Putin vows war will continue in Ukraine - GulfToday

Putin vows war will continue in Ukraine


Firefighters work to extinguish a fire after a Russian attack destroyed a building in Kharkiv on Tuesday. AP

Gulf Today Report

Russia vowed to continue its bloody offensive in Ukraine as the war neared its seventh week on Wednesday, as President Vladimir Putin insisted the campaign was going as planned despite a major withdrawal and significant losses.

Thwarted in their push toward the capital, Kyiv, Russian troops focused on the eastern region of Donbas, where Ukraine said it was investigating a claim that a poisonous substance had been dropped on its troops.


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A highway through the rolling plains of eastern Ukraine looks set to play an important strategic role in the anticipated Russian offensive in the Donbas.

Connecting the regions of Kharkiv and Donetsk, the two-lane thoroughfare is one of the key routes in the northeast of the country.

Russia's President Vladimir Putin visits the Vostochny cosmodrome in Amur region, on Tuesday. AFP

It was not clear what the substance might be, but Western officials warned that any use of chemical weapons by Russia would be a serious escalation of the already devastating war.

The road runs like an arrow to the centre of the Ukrainian-controlled Donbas, caught between pro-Russian statelets of Donetsk to the south and Lugansk to the east, and the advance of Russian forces from the north.

Russia invaded on Feb. 24 with the goal, according to Western officials, of taking Kyiv, toppling the government and installing a Moscow-friendly regime. In the six weeks since, the ground advance stalled and Russian forces lost potentially thousands of fighters and were accused of killing civilians and other atrocities.

Putin said Tuesday that Moscow "had no other choice” and that the invasion aimed to protect people in parts of eastern Ukraine and to "ensure Russia’s own security.” He vowed it would "continue until its full completion and the fulfillment of the tasks that have been set.”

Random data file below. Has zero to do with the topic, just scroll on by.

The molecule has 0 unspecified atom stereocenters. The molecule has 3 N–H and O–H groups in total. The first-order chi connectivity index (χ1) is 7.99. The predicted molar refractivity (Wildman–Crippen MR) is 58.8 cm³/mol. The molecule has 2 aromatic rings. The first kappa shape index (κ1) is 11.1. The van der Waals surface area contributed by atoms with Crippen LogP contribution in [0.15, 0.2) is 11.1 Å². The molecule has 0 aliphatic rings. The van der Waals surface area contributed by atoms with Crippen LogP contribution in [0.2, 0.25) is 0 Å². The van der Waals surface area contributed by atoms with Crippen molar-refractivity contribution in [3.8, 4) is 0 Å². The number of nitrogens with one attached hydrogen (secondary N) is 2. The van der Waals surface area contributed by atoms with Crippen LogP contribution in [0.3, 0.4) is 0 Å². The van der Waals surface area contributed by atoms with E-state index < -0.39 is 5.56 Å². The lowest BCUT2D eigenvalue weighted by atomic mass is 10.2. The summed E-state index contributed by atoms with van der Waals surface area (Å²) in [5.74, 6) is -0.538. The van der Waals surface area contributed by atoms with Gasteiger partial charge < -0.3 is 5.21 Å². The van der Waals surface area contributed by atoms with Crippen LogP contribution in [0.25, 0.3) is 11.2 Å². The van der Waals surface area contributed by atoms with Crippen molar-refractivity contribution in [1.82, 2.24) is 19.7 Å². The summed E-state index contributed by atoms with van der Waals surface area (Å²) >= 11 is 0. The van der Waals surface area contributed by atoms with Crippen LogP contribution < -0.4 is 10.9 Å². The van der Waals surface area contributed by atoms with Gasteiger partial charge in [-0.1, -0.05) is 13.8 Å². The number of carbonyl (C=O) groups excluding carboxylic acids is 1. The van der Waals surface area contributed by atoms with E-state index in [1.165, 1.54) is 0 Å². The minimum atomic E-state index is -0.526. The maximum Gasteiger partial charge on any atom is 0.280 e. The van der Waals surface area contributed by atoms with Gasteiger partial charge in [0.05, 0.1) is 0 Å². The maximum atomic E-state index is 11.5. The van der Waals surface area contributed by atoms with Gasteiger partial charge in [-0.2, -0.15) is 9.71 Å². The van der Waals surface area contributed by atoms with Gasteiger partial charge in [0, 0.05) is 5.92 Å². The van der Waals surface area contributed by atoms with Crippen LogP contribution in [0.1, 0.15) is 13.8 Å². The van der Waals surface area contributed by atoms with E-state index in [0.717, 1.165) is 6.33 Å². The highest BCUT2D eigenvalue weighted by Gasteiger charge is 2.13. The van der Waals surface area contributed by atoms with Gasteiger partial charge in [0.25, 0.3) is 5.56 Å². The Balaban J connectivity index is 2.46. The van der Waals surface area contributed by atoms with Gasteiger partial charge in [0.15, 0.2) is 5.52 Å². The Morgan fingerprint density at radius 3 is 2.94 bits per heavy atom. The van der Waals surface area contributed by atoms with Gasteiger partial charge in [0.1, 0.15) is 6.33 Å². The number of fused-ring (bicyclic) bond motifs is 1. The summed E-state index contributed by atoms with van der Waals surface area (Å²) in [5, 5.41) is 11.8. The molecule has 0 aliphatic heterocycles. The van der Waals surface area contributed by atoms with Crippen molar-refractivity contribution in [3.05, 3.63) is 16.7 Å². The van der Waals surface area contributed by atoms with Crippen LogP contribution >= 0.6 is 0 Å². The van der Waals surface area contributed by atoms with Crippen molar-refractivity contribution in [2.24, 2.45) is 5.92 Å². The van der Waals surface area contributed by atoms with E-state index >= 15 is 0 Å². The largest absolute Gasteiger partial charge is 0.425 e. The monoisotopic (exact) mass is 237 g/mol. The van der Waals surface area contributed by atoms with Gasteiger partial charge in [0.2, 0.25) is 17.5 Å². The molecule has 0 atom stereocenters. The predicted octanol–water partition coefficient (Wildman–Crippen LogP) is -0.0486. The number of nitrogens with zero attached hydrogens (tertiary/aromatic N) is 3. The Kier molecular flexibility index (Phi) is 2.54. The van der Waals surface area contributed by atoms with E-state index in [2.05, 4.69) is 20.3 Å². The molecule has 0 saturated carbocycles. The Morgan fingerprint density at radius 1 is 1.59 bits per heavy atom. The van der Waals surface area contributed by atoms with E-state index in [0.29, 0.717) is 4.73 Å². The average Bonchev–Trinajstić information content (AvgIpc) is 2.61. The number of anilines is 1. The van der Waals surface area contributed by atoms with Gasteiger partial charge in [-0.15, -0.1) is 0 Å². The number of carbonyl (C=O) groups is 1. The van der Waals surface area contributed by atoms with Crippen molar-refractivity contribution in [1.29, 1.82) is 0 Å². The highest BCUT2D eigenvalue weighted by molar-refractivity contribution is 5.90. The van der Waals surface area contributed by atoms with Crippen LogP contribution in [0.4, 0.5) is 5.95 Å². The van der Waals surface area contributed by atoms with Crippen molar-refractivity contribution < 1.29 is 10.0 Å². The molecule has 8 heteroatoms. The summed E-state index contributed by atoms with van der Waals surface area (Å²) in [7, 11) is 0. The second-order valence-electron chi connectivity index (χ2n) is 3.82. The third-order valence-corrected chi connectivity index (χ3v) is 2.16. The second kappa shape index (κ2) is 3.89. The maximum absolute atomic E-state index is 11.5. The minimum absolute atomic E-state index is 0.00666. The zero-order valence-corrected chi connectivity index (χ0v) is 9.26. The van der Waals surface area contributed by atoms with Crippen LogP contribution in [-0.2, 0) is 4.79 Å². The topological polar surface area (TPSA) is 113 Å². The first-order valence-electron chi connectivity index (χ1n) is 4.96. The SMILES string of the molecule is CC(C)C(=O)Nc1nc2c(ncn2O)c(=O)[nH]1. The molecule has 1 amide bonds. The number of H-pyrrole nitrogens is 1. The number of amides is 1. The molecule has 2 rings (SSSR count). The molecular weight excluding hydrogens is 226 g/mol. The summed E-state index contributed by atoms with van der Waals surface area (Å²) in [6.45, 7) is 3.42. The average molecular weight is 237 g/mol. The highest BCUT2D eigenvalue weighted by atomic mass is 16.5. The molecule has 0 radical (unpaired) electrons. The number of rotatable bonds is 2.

This satellite image shows a convoy of armoured vehicles and trucks on a highway near Kharkiv, Ukraine. AFP

For now, Putin’s forces are gearing up for a major offensive in the Donbas, where Russian-allied separatists and Ukrainian forces have been fighting since 2014, and where Russia has recognized the separatists’ claims of independence. Military strategists say Moscow believes local support, logistics and the terrain in the region favor its larger, better-armed military, potentially allowing Russia to finally turn the tide in its favor.

In Mariupol, a strategic port city in the Donbas, a Ukrainian regiment defending a steel mill alleged that a drone dropped a poisonous substance on the city. The assertion by the Azov Regiment, a far-right group now part of the Ukrainian military, could not be independently verified. The regiment indicated there were no serious injuries.

Ukrainian President Volodymyr Zelensky said that while experts try to determine what the substance might be, "The world must react now.”

Firefighters try to extinguish a fire after a missile hits a building on the outskirts of Kharkiv on Tuesday. AFP

The claims came after a Russia-allied separatist official appeared to urge the use of chemical weapons, telling Russian state TV on Monday that separatist forces should seize the plant by first blocking all the exits. "And then we’ll use chemical troops to smoke them out of there,” the official, Eduard Basurin, said. He denied Tuesday that separatist forces had used chemical weapons in Mariupol.

Ukrainian Deputy Defense Minister Hanna Maliar said officials were investigating, and it was possible phosphorus munitions - which cause horrendous burns but are not classed as chemical weapons - had been used in Mariupol, which has been pummeled by weeks of Russian assaults.

The Pentagon said it could not confirm the drone report but reiterated U.S. concerns about Russia using chemical agents. Britain, meanwhile, has warned that Russia may resort to phosphorus bombs, which are banned in civilian areas under international law, in Mariupol.

Most armies use phosphorus munitions to illuminate targets or to produce smoke screens. Deliberately firing them into an enclosed space to expose people to fumes could breach the Chemical Weapons Convention, said Marc-Michael Blum, a former laboratory head at the Netherlands-based Organization for the Prohibition of Chemical Weapons.



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